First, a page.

Divisive Faultlines and the Unplanned Dissolutions of Multi-partner Alliances


Organization Science

September-October 2014, vol. 25, n°5, pp.1351-1371

Departments: Strategy & Business Policy

Keywords: Interorganizational relations, Multipartner alliance, Embeddedness, Faultlines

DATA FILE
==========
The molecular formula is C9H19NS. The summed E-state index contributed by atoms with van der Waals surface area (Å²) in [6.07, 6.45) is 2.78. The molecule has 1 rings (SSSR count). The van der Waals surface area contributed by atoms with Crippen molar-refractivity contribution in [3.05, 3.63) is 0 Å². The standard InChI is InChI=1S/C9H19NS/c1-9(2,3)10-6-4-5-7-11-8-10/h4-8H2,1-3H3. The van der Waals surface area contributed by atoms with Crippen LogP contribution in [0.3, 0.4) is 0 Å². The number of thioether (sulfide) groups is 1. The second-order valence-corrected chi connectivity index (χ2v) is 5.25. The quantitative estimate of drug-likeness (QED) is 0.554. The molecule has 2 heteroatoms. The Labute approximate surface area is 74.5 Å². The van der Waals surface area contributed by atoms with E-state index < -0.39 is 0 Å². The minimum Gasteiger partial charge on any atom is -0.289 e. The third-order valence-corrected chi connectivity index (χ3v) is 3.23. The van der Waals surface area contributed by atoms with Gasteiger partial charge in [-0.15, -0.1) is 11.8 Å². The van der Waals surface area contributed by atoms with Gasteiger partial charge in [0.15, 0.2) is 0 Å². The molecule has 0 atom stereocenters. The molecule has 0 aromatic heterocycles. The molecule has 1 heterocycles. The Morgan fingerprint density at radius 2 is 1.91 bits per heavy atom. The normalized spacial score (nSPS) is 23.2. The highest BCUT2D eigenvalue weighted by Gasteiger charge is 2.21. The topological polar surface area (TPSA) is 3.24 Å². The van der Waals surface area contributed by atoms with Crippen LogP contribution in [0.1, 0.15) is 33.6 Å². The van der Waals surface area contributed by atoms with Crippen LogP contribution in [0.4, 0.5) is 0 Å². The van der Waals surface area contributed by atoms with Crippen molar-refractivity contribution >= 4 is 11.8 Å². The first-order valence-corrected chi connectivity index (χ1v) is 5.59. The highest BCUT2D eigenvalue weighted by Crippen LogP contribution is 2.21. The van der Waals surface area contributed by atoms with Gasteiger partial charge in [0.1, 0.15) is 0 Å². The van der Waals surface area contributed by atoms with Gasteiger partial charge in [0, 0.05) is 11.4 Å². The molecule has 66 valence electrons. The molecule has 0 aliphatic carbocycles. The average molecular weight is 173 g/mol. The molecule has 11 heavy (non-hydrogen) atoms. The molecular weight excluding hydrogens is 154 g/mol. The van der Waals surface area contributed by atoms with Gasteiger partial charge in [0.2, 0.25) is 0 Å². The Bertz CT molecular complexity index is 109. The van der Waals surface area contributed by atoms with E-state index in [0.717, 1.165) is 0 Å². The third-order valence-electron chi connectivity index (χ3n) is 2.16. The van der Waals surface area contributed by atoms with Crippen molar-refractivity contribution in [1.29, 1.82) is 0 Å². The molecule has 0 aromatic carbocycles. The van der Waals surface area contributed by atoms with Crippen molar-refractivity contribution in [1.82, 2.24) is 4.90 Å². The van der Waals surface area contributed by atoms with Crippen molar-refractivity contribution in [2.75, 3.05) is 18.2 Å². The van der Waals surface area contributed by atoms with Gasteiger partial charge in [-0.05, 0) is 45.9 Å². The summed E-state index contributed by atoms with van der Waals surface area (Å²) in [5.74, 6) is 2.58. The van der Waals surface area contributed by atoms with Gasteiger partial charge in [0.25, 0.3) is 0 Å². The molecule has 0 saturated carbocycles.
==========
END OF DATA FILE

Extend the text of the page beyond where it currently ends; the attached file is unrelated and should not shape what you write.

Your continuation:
Received wisdom suggests that multi-partner alliances are relatively unstable because of their complexity and the increased potential for free-riding. Nonetheless, multi-partner alliances do benefit from built-in stabilizing third party ties that mitigate opportunism and conflict between partner pairs. Previous empirical research on multi-partner alliance stability has been inconclusive. We shed some light on these inconsistencies by recognizing that within multi-partner alliances, schisms can occur not only between a pair of partners, but also between subgroups of partners that are divided by faultlines. We suggest that divisive faultlines can form between subgroups of partners within a multi-partner alliance as a function of their prior experience with one another. When a subgroup of alliance partners have relatively strong ties to each other and weak ties to other partners, destabilizing factions can develop that hamper reciprocity among the partners. Using a longitudinal analysis of 59 multi-partner alliances, we found that in general faultlines (as modeled by the dispersion of tie strength within multi-partner alliances) increase the hazard of unplanned dissolutions. We also found that multi-partner alliances comprising a mix of centrally and peripherally positioned partners within the industry network were less apt to suffer the effects of divisive faultlines. We suggest that this is due to the greater opportunity costs of dissolution and the presence of relatively high status partners who can act as peacekeepers and coordinators of their lower status partners.